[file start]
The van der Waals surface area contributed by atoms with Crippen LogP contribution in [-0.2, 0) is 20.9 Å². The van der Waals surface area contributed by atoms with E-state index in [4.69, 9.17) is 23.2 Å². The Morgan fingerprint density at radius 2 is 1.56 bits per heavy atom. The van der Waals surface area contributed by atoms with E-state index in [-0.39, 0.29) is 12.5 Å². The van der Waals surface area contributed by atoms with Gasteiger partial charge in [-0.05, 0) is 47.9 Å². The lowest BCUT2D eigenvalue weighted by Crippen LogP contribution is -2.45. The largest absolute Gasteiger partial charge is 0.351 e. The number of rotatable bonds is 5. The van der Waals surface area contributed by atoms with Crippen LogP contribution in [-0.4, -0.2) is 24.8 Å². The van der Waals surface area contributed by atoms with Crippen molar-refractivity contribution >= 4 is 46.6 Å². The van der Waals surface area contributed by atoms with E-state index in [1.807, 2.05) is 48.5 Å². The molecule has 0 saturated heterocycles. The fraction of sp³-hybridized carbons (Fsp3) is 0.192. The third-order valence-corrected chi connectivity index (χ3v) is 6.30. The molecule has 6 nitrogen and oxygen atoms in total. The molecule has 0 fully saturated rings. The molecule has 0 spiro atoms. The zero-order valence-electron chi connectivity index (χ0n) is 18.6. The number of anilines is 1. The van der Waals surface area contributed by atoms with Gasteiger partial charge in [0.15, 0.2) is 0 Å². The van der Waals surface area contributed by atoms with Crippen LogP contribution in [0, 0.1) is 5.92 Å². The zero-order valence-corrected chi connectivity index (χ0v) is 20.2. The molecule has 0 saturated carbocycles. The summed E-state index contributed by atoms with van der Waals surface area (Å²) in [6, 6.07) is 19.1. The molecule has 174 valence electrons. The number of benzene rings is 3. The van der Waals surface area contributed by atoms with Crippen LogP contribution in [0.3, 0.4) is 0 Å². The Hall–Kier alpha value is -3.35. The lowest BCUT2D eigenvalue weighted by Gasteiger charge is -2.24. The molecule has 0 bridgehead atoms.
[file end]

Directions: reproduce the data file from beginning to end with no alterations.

The van der Waals surface area contributed by atoms with Crippen LogP contribution in [-0.2, 0) is 20.9 Å². The van der Waals surface area contributed by atoms with E-state index in [4.69, 9.17) is 23.2 Å². The Morgan fingerprint density at radius 2 is 1.56 bits per heavy atom. The van der Waals surface area contributed by atoms with E-state index in [-0.39, 0.29) is 12.5 Å². The van der Waals surface area contributed by atoms with Gasteiger partial charge in [-0.05, 0) is 47.9 Å². The lowest BCUT2D eigenvalue weighted by Crippen LogP contribution is -2.45. The largest absolute Gasteiger partial charge is 0.351 e. The number of rotatable bonds is 5. The van der Waals surface area contributed by atoms with Crippen LogP contribution in [-0.4, -0.2) is 24.8 Å². The van der Waals surface area contributed by atoms with Crippen molar-refractivity contribution >= 4 is 46.6 Å². The van der Waals surface area contributed by atoms with E-state index in [1.807, 2.05) is 48.5 Å². The molecule has 0 saturated heterocycles. The fraction of sp³-hybridized carbons (Fsp3) is 0.192. The third-order valence-corrected chi connectivity index (χ3v) is 6.30. The molecule has 6 nitrogen and oxygen atoms in total. The molecule has 0 fully saturated rings. The molecule has 0 spiro atoms. The zero-order valence-electron chi connectivity index (χ0n) is 18.6. The number of anilines is 1. The van der Waals surface area contributed by atoms with Gasteiger partial charge in [0.15, 0.2) is 0 Å². The van der Waals surface area contributed by atoms with Crippen LogP contribution in [0, 0.1) is 5.92 Å². The zero-order valence-corrected chi connectivity index (χ0v) is 20.2. The molecule has 0 saturated carbocycles. The summed E-state index contributed by atoms with van der Waals surface area (Å²) in [6, 6.07) is 19.1. The molecule has 174 valence electrons. The number of benzene rings is 3. The van der Waals surface area contributed by atoms with Crippen LogP contribution in [0.3, 0.4) is 0 Å². The Hall–Kier alpha value is -3.35. The lowest BCUT2D eigenvalue weighted by Gasteiger charge is -2.24. The molecule has 0 bridgehead atoms.